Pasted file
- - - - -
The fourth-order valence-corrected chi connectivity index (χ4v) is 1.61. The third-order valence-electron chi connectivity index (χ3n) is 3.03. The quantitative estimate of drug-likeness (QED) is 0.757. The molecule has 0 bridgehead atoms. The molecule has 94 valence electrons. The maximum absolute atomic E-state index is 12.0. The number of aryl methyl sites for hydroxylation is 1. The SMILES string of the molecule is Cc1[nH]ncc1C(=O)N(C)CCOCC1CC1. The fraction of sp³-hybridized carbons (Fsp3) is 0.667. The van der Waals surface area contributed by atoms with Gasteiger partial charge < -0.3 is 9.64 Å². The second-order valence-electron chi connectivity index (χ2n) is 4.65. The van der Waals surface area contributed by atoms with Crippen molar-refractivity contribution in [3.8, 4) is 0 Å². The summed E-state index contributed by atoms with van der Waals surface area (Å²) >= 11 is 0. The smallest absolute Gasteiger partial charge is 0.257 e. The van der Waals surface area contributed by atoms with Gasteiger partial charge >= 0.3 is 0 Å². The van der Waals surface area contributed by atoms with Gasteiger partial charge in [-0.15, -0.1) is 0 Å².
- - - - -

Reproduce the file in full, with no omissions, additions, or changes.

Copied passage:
The fourth-order valence-corrected chi connectivity index (χ4v) is 1.61. The third-order valence-electron chi connectivity index (χ3n) is 3.03. The quantitative estimate of drug-likeness (QED) is 0.757. The molecule has 0 bridgehead atoms. The molecule has 94 valence electrons. The maximum absolute atomic E-state index is 12.0. The number of aryl methyl sites for hydroxylation is 1. The SMILES string of the molecule is Cc1[nH]ncc1C(=O)N(C)CCOCC1CC1. The fraction of sp³-hybridized carbons (Fsp3) is 0.667. The van der Waals surface area contributed by atoms with Gasteiger partial charge < -0.3 is 9.64 Å². The second-order valence-electron chi connectivity index (χ2n) is 4.65. The van der Waals surface area contributed by atoms with Crippen molar-refractivity contribution in [3.8, 4) is 0 Å². The summed E-state index contributed by atoms with van der Waals surface area (Å²) >= 11 is 0. The smallest absolute Gasteiger partial charge is 0.257 e. The van der Waals surface area contributed by atoms with Gasteiger partial charge >= 0.3 is 0 Å². The van der Waals surface area contributed by atoms with Gasteiger partial charge in [-0.15, -0.1) is 0 Å².